United Paperworkers International Union v. Misco, Inc., 484 U.S. 29, 37-38, 108 S. Ct. 364, 370-71, 98 L. Ed. 2d 286 (1987).8 

This court has elaborated the same position. See, Jenkins v. Prudential-Bache Securities, Inc., 847 F.2d 631, 635 (10th Cir. 1988) ("the court will not interfere with an arbitrator's decision unless it can be said with positive assurance that the contract is not susceptible to the arbitrator's interpretation") (quoting, Sterling Colorado Beef Co. v. United Food and Commercial Workers, 767 F.2d 718, 720 (10th Cir. 1985)). Indeed, the Courts of Appeals have uniformly called for deference to an arbitrator's decision even where the arbitrator has arguably misconstrued a contract--providing, of course, that the arbitrator's award draws its essence from the collective bargaining agreement.9 

Even when the terms of a collective bargaining agreement may be characterized as ambiguous, judicial deference to the arbitrator is still in order. " [A]mbiguity in the opinion accompanying an award, which permits the inference that an arbitrator may have exceeded his authority, is not a reason for refusing to enforce the award." Enterprise Corp., 363 U.S., at 598, 80 S. Ct., at 1361. Constrained by the narrow scope of review mandated when a court reviews an arbitrator's award, a court may not overturn an arbitrator's decision even when error has been committed (Misco, 484 U.S., at 37-40, 108 S. Ct., at 370-72), or where the reviewing court would interpret the evidence in a contrary manner.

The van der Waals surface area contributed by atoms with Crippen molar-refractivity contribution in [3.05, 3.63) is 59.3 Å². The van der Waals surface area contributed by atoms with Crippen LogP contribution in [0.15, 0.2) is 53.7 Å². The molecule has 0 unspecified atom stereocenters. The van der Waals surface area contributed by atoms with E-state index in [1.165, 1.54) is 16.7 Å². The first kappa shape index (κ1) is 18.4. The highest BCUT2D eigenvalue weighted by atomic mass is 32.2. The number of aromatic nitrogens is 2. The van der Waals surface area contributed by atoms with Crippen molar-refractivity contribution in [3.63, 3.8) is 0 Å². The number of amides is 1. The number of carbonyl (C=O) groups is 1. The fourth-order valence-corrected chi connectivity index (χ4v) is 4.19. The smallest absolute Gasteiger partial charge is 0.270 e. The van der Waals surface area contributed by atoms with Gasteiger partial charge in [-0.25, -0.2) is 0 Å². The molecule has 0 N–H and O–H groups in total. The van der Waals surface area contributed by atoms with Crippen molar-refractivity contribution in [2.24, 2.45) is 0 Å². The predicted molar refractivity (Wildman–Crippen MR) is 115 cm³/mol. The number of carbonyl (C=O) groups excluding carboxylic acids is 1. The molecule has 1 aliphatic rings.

Indeed, no matter how dubious an arbitrator's decision might appear to a reviewing court, if the arbitrator did not stray beyond the four corners of the agreement to find the essence of his decision, the arbitrator's award must be upheld. The standard which is binding upon both the district court and this court requires that the court defer to, and give effect to, an arbitrator's decision when it draws its essence from the agreement of the parties. The court must be guided by the principle that

[i]t is the arbitrator's construction which was bargained for; and so far as the arbitrator's decision concerns construction of the contract, the courts have no business overruling him because their interpretation of the contract is different from his.

Enterprise Corp., 363 U.S., at 599, 80 S. Ct., at 1362.

As the standard has been explained by another Court of Appeals,

This narrow standard of review is mandated by a strong Congressional policy of encouraging the peaceful resolution of labor disputes by means of binding arbitration. In furtherance of that policy, the courts decline to review the merits of arbitration awards so that both employers and unions can be confident in obtaining the decision of the arbitrator for which they have bargained.

Kane Gas Light & Heating Co. v. Intrntl. Brotherhood of Firemen and Oilers, 687 F.2d 673, 678 (3d Cir. 1982).